only small vent and drain connections.
A type of tube layout or
pass rib pattern. It is used on our 8 inch BCF's and
is so named because it creates an end to end
flow which looks like a piece of ribbon candy.
The final assembly
drawing of an Standard Xchange heat exchanger. This
drawing will always have a part number that
starts with the number 5.
The name of the assembly
into which the tube bundle fits. The shell also
contains the shellside connections.
A shell head is a formed
plate which is welded to the shell (or bonnet)
pipe. The shell head can be many styles or
shapes, including flanged and dished,
elliptical, ellipsoidal, and hemispherical.
Generally, as a head gets flatter it gets
weaker, therefore designers can use a flat end
plate or a thinner formed head to do the same
The side of a heat
exchanger where the fluid circulates around the outside
of the tubes. See Tubeside.
A type of nozzle flange.
A slip-on flange slips over the nozzle pipe and
is welded in place.
A piece of tubing that
slides over the tie rod or tie tube between the
baffle plates. The spacer holds the baffle plate
in a permanent position.
Two or more heat
exchangers which have been stacked together
either side by side or one on top of the other.
These units have interconnecting piping hooking
The tubesheet at one end
of a removable bundle. It has a larger diameter
than the floating tubesheet. The stationary
tubesheet is held together in a permanent
position between the bonnet and shell flanges.
A stub end is the fluid
contact surface used with a lap-joint flange. At
Standard Xchange it is usually made of stainless
steel but it can be other materials.
A stud bolt is used to
hold two or more pieces together. It is threaded
the full length (T.F.L.) and fits through bolt
holes which are not tapped. A hex nut is used on
both ends. A stud is similar to studbolt except
it threads into a tapped hole and a hex nut is
used on one end only.
Stuffing Box Flange
A flange used at a packed
end joint. When a packed joint is tightened the
packing ring is forced into this flange by the
lantern ring or lantern gland.
See Cradle Assembly. A
support foot is usually bolted to the heat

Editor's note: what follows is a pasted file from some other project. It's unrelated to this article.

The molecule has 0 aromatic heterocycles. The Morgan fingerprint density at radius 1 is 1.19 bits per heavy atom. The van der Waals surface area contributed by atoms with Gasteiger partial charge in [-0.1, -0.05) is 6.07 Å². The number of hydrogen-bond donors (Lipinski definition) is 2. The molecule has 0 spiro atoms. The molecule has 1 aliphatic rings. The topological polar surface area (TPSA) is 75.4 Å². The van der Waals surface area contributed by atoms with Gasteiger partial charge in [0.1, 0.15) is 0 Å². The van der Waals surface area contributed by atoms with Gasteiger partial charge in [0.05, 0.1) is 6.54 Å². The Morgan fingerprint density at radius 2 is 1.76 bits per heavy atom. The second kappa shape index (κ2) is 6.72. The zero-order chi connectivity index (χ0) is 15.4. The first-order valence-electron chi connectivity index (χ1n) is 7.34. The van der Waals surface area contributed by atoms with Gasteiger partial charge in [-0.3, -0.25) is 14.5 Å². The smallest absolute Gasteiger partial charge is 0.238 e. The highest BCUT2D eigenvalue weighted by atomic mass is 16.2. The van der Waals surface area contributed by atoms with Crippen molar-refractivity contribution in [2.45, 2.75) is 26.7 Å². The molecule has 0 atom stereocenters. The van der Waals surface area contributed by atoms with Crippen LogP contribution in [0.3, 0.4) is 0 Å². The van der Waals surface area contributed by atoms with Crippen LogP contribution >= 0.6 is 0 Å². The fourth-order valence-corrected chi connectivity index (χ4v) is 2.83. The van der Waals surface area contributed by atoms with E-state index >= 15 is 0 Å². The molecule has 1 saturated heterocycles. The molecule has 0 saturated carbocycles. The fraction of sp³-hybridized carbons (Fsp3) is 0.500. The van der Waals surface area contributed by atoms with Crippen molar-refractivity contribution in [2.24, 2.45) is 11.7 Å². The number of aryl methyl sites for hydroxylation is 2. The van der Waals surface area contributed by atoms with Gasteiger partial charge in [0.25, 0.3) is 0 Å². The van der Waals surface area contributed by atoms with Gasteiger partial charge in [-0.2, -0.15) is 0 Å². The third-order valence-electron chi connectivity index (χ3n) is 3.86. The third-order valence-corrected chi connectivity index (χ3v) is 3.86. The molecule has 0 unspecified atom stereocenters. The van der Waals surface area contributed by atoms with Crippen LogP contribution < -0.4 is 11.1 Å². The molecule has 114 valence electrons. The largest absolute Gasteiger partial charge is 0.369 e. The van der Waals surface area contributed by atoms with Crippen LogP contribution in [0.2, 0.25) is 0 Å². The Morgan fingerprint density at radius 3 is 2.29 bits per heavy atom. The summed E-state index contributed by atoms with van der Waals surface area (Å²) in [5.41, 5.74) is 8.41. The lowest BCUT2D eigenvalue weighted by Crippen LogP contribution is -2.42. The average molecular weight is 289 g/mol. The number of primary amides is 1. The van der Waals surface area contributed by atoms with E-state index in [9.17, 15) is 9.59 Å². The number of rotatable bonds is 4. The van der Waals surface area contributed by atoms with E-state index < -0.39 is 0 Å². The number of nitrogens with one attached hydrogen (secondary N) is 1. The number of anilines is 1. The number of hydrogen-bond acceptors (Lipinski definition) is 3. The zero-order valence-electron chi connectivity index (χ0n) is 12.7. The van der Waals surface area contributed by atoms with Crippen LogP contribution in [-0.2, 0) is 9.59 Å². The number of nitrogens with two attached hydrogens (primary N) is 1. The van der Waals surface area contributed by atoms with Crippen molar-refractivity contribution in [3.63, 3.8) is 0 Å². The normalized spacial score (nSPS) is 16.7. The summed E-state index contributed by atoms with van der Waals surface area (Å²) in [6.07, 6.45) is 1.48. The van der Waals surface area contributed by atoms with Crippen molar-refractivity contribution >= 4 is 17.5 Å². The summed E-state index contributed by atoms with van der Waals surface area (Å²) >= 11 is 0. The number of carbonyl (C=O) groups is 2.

exchanger using the bonnet to shell flange
Tubular Exchange Manufacturer's Association. The TEMA Standards
cover the design, manufacture, installation,
operation, and maintenance of shell and tube
heat exchangers. TEMA C is for generally
moderate requirements of commercial and general
process requirements. TEMA B is for chemical
process services. TEMA R generally serves
requirements of petroleum and related processing
Generally 1.5 times the
design pressure. The pressure used during a
hydrostatic test. The test is made to detect
leaks at any joint on the heat exchanger.
A small diameter rod
which threads into the stationary end tubesheet.
This rod ties the baffles and spacers together.
A tie tube takes the
place of the tie rod in a small diameter heat
exchanger. It serves the same purpose as a tie
The tube layout drawing
shows the positioning of the tubes inside the
heat exchanger. It also shows the locations of
The tubesheet is a plate
that secures both ends of the tube in a heat
exchanger. Both the shellside and tubeside
mediums come in contact with it.
The side of a heat
exchanger where the fluid circulates through the
inside of the tubes. See Shell Side.
See Bonnet Assembly and
Channel Assembly. Another name for bonnet or
Weld Neck Flange
A type of nozzle flange.
A weld neck flange is used when a butt weld is
required. This means the end of the flange butts
up against a piece of pipe, both the flange and
the pipe are bevelled. The joint provides sound
weld with no overlapping of parts.
The number of times the
fluid passed through the tube bundle. In a one
pass unit the tube side medium passes through
all the tubes once. In a two pass unit it passes
through one half of the tubes and returns
through the other half. A four pass unit goes
through approximately one quarter of the tubes,
down and back four times. Greater than 1 Pass is
referred to as a multi-pass unit.